Thirty feared dead in fire at Canadian home for elderly
Montreal: Canadian firefighters on Friday searched the ashes of a Quebec retirement home that burned to the ground on a bleak midwinter night, leaving more than 30 residents feared dead.
Officials said the remains of three victims had been recovered and some 30 more were unaccounted for, while the local fire chief said rescuers were now searching for bodies.
The blaze at the home, which housed around 50 to 60 elderly people in 52 units, broke out shortly after midnight.
"We could hear screaming from inside. The fire was intense, it was like a haystack on fire," Pascal Fillion, a neighbor who witnessed it, told French-language public broadcaster Radio-Canada.
By 1.00 am the building "was completely engulfed in flames, which were fanned by the wind," he said.
The home is in L'Isle-Verte, a small town 450 kilometres northeast of Montreal with a population of around 1,400 people.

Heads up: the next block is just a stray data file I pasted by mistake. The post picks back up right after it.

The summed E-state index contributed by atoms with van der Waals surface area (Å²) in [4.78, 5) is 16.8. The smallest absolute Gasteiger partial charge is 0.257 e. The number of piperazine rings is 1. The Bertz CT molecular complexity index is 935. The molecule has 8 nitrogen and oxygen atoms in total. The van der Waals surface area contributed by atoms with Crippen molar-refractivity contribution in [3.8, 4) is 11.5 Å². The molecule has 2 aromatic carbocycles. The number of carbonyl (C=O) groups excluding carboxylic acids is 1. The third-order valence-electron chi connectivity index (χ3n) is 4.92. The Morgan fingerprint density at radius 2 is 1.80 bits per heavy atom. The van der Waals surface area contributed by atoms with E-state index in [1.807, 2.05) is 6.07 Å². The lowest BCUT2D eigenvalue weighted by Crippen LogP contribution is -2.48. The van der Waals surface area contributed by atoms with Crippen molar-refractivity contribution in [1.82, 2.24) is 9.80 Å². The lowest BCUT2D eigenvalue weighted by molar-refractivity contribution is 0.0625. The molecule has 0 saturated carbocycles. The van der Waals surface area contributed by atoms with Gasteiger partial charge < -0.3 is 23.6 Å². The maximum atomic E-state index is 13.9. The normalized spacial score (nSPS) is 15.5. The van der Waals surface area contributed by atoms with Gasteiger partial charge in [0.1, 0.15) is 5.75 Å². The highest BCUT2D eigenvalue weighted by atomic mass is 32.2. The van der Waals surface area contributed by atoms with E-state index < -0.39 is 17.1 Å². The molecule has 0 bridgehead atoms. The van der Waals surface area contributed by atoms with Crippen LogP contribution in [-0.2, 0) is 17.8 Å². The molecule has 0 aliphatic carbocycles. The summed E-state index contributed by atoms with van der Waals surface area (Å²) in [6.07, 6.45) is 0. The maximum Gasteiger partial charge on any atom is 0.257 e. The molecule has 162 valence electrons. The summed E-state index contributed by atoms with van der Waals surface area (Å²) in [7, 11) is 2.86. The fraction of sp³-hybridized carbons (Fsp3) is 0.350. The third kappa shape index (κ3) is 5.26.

The town's acting mayor, Ginette Caron, told a news conference that most residents of the home are reliant on caregivers.
She said these include elderly people needing "100 percent care, almost all in wheelchairs, using walkers, or who aren't mobile at all, people suffering from the late stages of Alzheimers.
"The types of services offered here are not found just anywhere. That's what we've also lost," she said.
Authorities said 23 people were evacuated from one third of the building. Thirteen of them were injured, one seriously, and were treated at nearby hospitals.
Two firefighters were also hurt.
Fire chief Yvon Charron said that a third of the building had been evacuated and his crew hopes to breach the remaining areas worst hit by the flames by the end of the day "to search for any bodies."
The Red Cross set up a makeshift shelter at a local school where several people rescued from the inferno spent the night, according to a representative, Myriam Marotte.
Some residents might have been away visiting family, or may have taken refuge elsewhere during the blaze and missed being counted, she told local television.
"It's a tragedy for the community and we can only fear that the death toll will rise," Gaetan Lelievre, a provincial minister, told French-language public broadcaster Radio-Canada.
Images broadcast on local television showed flames engulfing the wood-frame building, leaving only a solitary chimney standing by morning.
First Published: Friday, January 24, 2014, 21:19